The France Drake elementary school in Leominster has an open-air classroom
LEOMINSTER – Now that school is back, the Frances Drake Primary School community is once again enjoying the outdoor courtyard used by students, teachers and school staff.
“This is a long dream come true for all the staff and we all appreciate and use it,” said manager Andres Vera. “Everyone loves this place. “
The spacious space includes several tables, wide steps with kindness stones scattered on them that the students painted, landscaping, two birches that provide shade, and a spot reminiscent of a Japanese Zen garden.
“This has several purposes,” Vera said. “Outdoor classroom, conflict resolution, calm zone, relaxation, reading, etc.”
Vera said the idea for the project arose when they asked members of the school community to submit ideas on what they wanted to see the space used, which garnered feedback on trends from the education, including outdoor classrooms and quiet areas.
“It was a piece of land that we all knew had potential, but (it was) very difficult to complete a project because access to any machinery, such as an excavator, is very limited,” did he declare.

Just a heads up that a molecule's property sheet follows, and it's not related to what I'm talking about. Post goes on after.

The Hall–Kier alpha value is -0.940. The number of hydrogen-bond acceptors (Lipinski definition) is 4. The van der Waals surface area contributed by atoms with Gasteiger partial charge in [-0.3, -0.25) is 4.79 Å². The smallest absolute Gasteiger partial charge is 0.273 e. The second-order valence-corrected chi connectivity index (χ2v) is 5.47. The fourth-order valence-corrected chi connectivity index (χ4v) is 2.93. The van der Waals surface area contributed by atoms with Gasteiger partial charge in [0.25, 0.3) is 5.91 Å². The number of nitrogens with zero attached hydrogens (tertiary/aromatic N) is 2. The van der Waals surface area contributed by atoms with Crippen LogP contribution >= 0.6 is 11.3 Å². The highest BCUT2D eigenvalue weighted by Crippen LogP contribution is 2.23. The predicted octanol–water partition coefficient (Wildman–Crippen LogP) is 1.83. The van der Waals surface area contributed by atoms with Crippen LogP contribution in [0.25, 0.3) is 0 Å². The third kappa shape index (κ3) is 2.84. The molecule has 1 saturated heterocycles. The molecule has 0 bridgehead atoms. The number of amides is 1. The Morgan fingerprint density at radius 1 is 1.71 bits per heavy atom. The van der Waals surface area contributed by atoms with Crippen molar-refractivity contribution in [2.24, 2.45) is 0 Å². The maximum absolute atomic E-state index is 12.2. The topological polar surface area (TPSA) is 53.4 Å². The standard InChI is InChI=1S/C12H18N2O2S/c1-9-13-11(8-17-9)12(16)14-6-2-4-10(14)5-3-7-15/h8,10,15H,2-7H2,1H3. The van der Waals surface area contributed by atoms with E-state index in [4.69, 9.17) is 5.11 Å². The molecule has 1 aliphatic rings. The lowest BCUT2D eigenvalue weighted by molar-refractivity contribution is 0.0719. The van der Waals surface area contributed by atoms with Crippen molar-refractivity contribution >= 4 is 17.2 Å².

They started fundraising for the project in 2012, when Vera took over the school leadership after serving as the school’s deputy principal for seven years. The total estimated cost was around $ 120,000 and it was completed in the summer of 2019.
“Although we raised a few thousand dollars, most of it was made and paid for by private donors who asked to remain anonymous,” Vera said. “The project could not have been completed without the incredible contributions of great people who wanted to give back to the community. We will be eternally grateful. “
Assistant principal Wendy Hess, entering her 10th grade in her role, said the outdoor space was a huge improvement over what it used to be – a collection of invasive weeds.
“Honestly, it was an eyesore to all the classrooms that faced the yard,” she said. “Now it’s beautifully landscaped and very inviting, we love this outdoor space. Students and teachers enjoy reading outdoors, completing projects, and participating in outdoor classroom activities. It doesn’t get much better than that.
A time capsule containing letters and drawings from students and teachers, journals and other memorabilia was buried in the yard last school year and is expected to be unearthed in 2023. Andres said the outdoor space had proven particularly useful throughout the pandemic.
“Students really love being outside and we use it all the time, especially in this COVID era,” he said.
Fifth-graders traditionally do a big annual spring cleaning at the school, including the yard, and Andres said they’re always looking for “lots of volunteers” to help keep it looking good.
“It becomes a challenge to maintain the area, so I will take volunteers to keep it clean and tidy,” he said.